First, the research revealed that British businesses are using outdated data collection models. The research shows that of the businesses surveyed, a large proportion are relying on customer/client meetings (50 per cent), outgoing calls (30 per cent) and feedback forms (28 per cent). Only a quarter (25 per cent) use digital customer relationship management for gathering data from customers to inform R&D processes.

It’s essential that those businesses that use traditional methods for informing product development have a complete feedback loop. If businesses do not automate and digitise feedback they run the risk of losing valuable information on how to better their products and services, or at worst they risk building a business strategy which is not accurately informed.

Embracing IT technologies

Second, British businesses need to improve the ways in which they use IT to bring their products to market quicker, and in turn demonstrating the importance of continual innovation.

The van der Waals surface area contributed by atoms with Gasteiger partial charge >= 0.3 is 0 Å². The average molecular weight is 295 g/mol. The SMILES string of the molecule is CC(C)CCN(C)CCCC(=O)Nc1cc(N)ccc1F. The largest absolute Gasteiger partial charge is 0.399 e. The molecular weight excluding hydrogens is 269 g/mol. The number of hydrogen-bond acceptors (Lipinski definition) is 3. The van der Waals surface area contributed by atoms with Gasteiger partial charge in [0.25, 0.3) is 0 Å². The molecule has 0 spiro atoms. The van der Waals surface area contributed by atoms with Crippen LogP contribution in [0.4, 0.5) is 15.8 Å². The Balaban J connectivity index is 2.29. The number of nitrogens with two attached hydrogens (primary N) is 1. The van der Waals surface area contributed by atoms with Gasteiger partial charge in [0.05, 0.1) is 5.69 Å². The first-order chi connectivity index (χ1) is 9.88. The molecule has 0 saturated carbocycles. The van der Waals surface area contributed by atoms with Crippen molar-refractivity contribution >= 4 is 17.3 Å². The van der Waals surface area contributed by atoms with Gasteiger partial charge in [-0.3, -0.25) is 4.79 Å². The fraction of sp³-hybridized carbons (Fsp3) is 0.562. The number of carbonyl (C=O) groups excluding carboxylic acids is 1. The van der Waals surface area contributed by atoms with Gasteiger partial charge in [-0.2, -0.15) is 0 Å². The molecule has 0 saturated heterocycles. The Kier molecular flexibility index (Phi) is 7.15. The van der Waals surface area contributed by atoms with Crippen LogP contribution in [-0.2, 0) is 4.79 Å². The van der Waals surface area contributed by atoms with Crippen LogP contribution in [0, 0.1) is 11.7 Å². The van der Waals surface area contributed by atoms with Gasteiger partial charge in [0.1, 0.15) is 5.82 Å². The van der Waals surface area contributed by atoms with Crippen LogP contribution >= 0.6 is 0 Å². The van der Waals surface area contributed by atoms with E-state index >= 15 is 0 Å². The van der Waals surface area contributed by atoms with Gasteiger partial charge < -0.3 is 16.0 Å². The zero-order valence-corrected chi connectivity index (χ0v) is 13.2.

According to the research, many British businesses don’t currently use IT software within the product development processes. Only a tenth believe IT software tools are accelerating the testing of new products “very effectively”, while nearly a quarter (22 per cent) characterize the use of these tools as not very or not at all effective.


Technology can help deliver innovations faster

Driving awareness of the benefits of this technology in accelerating the testing and delivery of new products and services is key to making research and development processes more efficient. Once applied this will reduce the cost and time taken for bringing new products to market, demonstrating a significant return on investment to c-suite decision makers.